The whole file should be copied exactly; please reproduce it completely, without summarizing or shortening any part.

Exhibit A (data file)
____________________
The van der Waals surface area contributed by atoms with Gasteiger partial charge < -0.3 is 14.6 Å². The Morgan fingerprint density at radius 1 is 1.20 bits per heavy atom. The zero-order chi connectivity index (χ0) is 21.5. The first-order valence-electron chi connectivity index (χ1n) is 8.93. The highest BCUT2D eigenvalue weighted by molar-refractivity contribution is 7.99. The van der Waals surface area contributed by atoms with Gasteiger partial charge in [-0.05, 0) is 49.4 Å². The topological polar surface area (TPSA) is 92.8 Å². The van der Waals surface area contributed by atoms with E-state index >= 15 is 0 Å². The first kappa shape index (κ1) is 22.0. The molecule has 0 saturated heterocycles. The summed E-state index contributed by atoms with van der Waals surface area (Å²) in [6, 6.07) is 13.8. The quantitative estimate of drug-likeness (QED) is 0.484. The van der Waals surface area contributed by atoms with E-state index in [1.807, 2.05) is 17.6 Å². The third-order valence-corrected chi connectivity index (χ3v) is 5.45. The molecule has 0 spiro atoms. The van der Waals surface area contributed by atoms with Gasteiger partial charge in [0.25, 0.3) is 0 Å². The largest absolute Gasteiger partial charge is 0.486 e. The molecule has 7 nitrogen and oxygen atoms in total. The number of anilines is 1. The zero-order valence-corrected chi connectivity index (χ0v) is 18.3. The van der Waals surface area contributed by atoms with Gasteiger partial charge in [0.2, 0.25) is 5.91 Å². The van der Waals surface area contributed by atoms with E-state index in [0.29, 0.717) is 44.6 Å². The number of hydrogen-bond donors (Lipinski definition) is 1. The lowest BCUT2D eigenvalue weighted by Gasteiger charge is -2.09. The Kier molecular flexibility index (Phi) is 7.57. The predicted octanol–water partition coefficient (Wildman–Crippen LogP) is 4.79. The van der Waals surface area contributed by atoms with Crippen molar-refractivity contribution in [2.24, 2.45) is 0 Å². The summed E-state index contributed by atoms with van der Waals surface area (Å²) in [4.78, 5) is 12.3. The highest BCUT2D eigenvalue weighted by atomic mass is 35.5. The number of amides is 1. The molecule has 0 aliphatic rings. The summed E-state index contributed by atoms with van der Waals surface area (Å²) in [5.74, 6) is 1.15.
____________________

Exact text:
The van der Waals surface area contributed by atoms with Gasteiger partial charge < -0.3 is 14.6 Å². The Morgan fingerprint density at radius 1 is 1.20 bits per heavy atom. The zero-order chi connectivity index (χ0) is 21.5. The first-order valence-electron chi connectivity index (χ1n) is 8.93. The highest BCUT2D eigenvalue weighted by molar-refractivity contribution is 7.99. The van der Waals surface area contributed by atoms with Gasteiger partial charge in [-0.05, 0) is 49.4 Å². The topological polar surface area (TPSA) is 92.8 Å². The van der Waals surface area contributed by atoms with E-state index >= 15 is 0 Å². The first kappa shape index (κ1) is 22.0. The molecule has 0 saturated heterocycles. The summed E-state index contributed by atoms with van der Waals surface area (Å²) in [6, 6.07) is 13.8. The quantitative estimate of drug-likeness (QED) is 0.484. The van der Waals surface area contributed by atoms with E-state index in [1.807, 2.05) is 17.6 Å². The third-order valence-corrected chi connectivity index (χ3v) is 5.45. The molecule has 0 spiro atoms. The van der Waals surface area contributed by atoms with Gasteiger partial charge in [0.25, 0.3) is 0 Å². The largest absolute Gasteiger partial charge is 0.486 e. The molecule has 7 nitrogen and oxygen atoms in total. The number of anilines is 1. The zero-order valence-corrected chi connectivity index (χ0v) is 18.3. The van der Waals surface area contributed by atoms with Gasteiger partial charge in [0.2, 0.25) is 5.91 Å². The van der Waals surface area contributed by atoms with E-state index in [0.29, 0.717) is 44.6 Å². The number of hydrogen-bond donors (Lipinski definition) is 1. The lowest BCUT2D eigenvalue weighted by Gasteiger charge is -2.09. The Kier molecular flexibility index (Phi) is 7.57. The predicted octanol–water partition coefficient (Wildman–Crippen LogP) is 4.79. The van der Waals surface area contributed by atoms with Crippen molar-refractivity contribution in [2.24, 2.45) is 0 Å². The summed E-state index contributed by atoms with van der Waals surface area (Å²) in [4.78, 5) is 12.3. The highest BCUT2D eigenvalue weighted by atomic mass is 35.5. The number of amides is 1. The molecule has 0 aliphatic rings. The summed E-state index contributed by atoms with van der Waals surface area (Å²) in [5.74, 6) is 1.15.